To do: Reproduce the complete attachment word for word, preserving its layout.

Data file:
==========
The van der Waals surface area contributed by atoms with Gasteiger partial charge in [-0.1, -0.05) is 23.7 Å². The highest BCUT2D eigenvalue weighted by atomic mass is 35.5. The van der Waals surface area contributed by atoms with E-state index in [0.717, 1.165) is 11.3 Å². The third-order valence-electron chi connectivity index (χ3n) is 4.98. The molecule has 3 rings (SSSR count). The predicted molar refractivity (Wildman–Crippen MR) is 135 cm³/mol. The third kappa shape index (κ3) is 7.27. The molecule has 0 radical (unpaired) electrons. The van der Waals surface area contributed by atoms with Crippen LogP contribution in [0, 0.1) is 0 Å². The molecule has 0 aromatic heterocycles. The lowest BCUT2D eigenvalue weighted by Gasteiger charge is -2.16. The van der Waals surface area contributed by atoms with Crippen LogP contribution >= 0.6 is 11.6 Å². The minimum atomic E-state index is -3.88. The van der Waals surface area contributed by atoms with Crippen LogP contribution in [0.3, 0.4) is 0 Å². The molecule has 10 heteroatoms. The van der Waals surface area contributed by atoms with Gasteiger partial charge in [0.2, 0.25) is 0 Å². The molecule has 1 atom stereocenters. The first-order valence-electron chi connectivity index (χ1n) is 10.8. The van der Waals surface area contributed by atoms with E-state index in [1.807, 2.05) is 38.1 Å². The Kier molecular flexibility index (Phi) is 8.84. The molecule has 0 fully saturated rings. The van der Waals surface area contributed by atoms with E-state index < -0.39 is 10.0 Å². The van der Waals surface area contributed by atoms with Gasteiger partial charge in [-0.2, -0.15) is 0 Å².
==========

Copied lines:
The van der Waals surface area contributed by atoms with Gasteiger partial charge in [-0.1, -0.05) is 23.7 Å². The highest BCUT2D eigenvalue weighted by atomic mass is 35.5. The van der Waals surface area contributed by atoms with E-state index in [0.717, 1.165) is 11.3 Å². The third-order valence-electron chi connectivity index (χ3n) is 4.98. The molecule has 3 rings (SSSR count). The predicted molar refractivity (Wildman–Crippen MR) is 135 cm³/mol. The third kappa shape index (κ3) is 7.27. The molecule has 0 radical (unpaired) electrons. The van der Waals surface area contributed by atoms with Crippen LogP contribution in [0, 0.1) is 0 Å². The molecule has 0 aromatic heterocycles. The lowest BCUT2D eigenvalue weighted by Gasteiger charge is -2.16. The van der Waals surface area contributed by atoms with Crippen LogP contribution >= 0.6 is 11.6 Å². The minimum atomic E-state index is -3.88. The van der Waals surface area contributed by atoms with Crippen LogP contribution in [0.3, 0.4) is 0 Å². The molecule has 10 heteroatoms. The van der Waals surface area contributed by atoms with Gasteiger partial charge in [0.2, 0.25) is 0 Å². The molecule has 1 atom stereocenters. The first-order valence-electron chi connectivity index (χ1n) is 10.8. The van der Waals surface area contributed by atoms with E-state index in [1.807, 2.05) is 38.1 Å². The Kier molecular flexibility index (Phi) is 8.84. The molecule has 0 fully saturated rings. The van der Waals surface area contributed by atoms with E-state index < -0.39 is 10.0 Å². The van der Waals surface area contributed by atoms with Gasteiger partial charge in [-0.2, -0.15) is 0 Å².